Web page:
Gower Bibliography

Sinning against Love in Confessio Amantis

Burrow, J. A. "Sinning against Love in Confessio Amantis." In John Gower, Trilingual Poet: Language, Translation, and Tradition. Ed. Dutton, Elisabeth, and Hines, John, and Yeager, R.F. Cambridge: Brewer, 2010, pp. 217-29.


["No one before Gower, so far as I know," Burrow observes, "had attempted to assemble stories devoted 'specialitus' to the seven sins against love, each of them with their several branches" (219). No simple task, in Burrow's view ("I agree broadly, in fact, with Peter Nicholson, who throughout his recent study [Love and Ethics in Gower's Confessio Amantis] stresses what he describes as 'the fundamental harmony rather than opposition between God's ethical demands and love's'[218]"): dealing with it forces the character Genius sometimes to seem not "altogether clear about his priorities" (218). The key for Burrow, as for Nicholson, is the verb: when Genius seems most inconsistent, he is more than likely illuminating the way things are in "real life." But it is also, Burrow points out, the "real life" of a mono-dimensional, allegorical character Amans, "who at no point makes any real progress in the pursuit of his lady. The whole account, in fact, confines itself to just one (admittedly protracted) phase in the affair, with nothing about the origins of his passion and nothing, of course, about any happy developments to come" (229). Nor has Amans done anything to require absolution: "On more than half of the forty occasions when he challenged Amans about a sin, the lover had no fault to confess, or only a fault so trifling that Genius could only dismiss it as a 'game'" (229). Genius' final advice to so harmless a sinner—either against Love's laws or God's—is thus aptly "Foryet it thou, and so wol I." But in the process of providing us with "a very full and detailed, though always conventional, picture of the life of a disappointed lover" Gower has in the CA rendered "a very distinctive contribution to the courtly Matter of Love, unmatched both in the love lyrics and in love narratives of the time. This . . . is the greatest benefit Gower derived from his project: mapping of the Seven Sins onto the life of Amans" (229). [RFY. Copyright. The John Gower Society. JGN 30.1]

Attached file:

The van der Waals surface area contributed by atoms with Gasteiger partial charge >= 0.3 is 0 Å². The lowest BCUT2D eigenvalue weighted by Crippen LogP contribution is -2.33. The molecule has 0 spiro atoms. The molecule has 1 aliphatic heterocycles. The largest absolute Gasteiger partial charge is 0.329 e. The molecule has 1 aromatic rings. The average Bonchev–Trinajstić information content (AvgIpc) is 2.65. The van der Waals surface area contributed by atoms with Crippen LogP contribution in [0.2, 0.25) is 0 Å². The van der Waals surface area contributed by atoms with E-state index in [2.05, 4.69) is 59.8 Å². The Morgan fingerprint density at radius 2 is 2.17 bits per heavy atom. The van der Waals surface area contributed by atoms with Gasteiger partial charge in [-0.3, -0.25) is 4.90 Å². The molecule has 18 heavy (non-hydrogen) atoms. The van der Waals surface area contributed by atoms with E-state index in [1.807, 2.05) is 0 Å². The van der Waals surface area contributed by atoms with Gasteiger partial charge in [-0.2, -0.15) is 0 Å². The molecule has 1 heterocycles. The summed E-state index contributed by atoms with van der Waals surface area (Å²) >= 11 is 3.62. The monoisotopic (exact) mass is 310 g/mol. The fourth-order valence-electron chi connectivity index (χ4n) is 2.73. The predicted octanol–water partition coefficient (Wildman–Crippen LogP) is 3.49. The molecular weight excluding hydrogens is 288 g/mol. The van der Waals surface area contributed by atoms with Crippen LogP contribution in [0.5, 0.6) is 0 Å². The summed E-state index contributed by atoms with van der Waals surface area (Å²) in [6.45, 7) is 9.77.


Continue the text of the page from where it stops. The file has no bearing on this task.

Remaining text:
Item Type:Book Section
Subjects:Confessio Amantis

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